As the game developed the setting was changed from an Alpine setting to a volcanic one (photo 3), and the game’s ‘trophy’ became a dragon (photo 4). Cephas explains that the so-called ‘lava stick’ both inspired and arose from this transition: “It gave the possibity to eject a player from the mountain back to the bottom in a very physical and rewarding manner. The players’ men really pop off nicely!”
The wisdom of children
Cephas describes an exhaustive program of playtesting the entire range of games. The team held weekly playtest sessions with groups of children, introducing new ideas to them at very early stages, often before any formal rules had been written. These groups included new children each week, so that each time even the experience of playing a board game using LEGO would be new.
“Playtesting with your friends is never enough,” observes Cephas. “You must have total strangers play your games and be brutally honest about them. Kids are good like that. They tell it like it is. Then listen to what they say and make changes. I don’t mean do exactly what they say, merely listen to what they are saying and why they are saying it. Usually you, the designer, will be able to fix any problems much better than they will, but you might never spot those problems if they didn’t point them out.”
‘Accept that some games just don’t work and can’t be saved; be prepared to let them go and move on.’
Cephas suggests that most game designs are unpublishable, principally because, in his opinion, the game designer designed the game that he wanted to play and did not give enough thought to what others would enjoy. “Don’t design it for yourself, design it for others to enjoy. This might actually mean you no longer really enjoy playing the game you designed, but as long as everyone else does then you have succeeded. Remember, if you are publishing it then it is work, it is a business; it is no longer about you nor about trying to design the perfect game for you.”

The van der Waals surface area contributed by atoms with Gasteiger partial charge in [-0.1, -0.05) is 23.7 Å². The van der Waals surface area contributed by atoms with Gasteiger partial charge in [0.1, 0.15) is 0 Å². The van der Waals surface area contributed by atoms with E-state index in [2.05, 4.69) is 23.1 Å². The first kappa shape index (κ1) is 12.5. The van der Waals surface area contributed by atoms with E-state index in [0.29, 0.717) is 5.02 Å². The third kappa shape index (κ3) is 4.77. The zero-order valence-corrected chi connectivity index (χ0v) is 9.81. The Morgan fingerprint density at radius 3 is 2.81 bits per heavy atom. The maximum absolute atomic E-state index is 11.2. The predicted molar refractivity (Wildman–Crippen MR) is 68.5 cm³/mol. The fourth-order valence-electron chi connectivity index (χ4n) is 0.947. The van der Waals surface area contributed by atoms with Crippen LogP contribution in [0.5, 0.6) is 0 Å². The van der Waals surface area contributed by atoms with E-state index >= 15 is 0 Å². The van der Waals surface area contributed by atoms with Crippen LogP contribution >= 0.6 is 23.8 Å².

‘From the second you decide to publish a game it is no longer truly yours.’
Cephas highlights that the purpose of the playtesting sessions was never to simply ‘rubber stamp’ an already established game idea but to allow those ideas to evolve and improve as much as possible before they were made available to the public. Which, of course, is not intended to be the end of a process, but just the beginning.
“We believe it is truly bringing the LEGO experience to games in a way we’ve never done before,” says Cephas, whose personal wish is to see the games continue to evolve in the hands of everyone who buys them. “I am just trying to give them a solid starting point. Designing, refining and experimenting with games should be every bit as much fun as playing them.” And from everything Cephas has told me, it sounds as if he has indeed had a great deal of fun. Lucky him!
As for LEGO the die may now be well and truly cast, but given the care and creativity with which these games have been designed success seems assured; luck, I think, won’t come into it.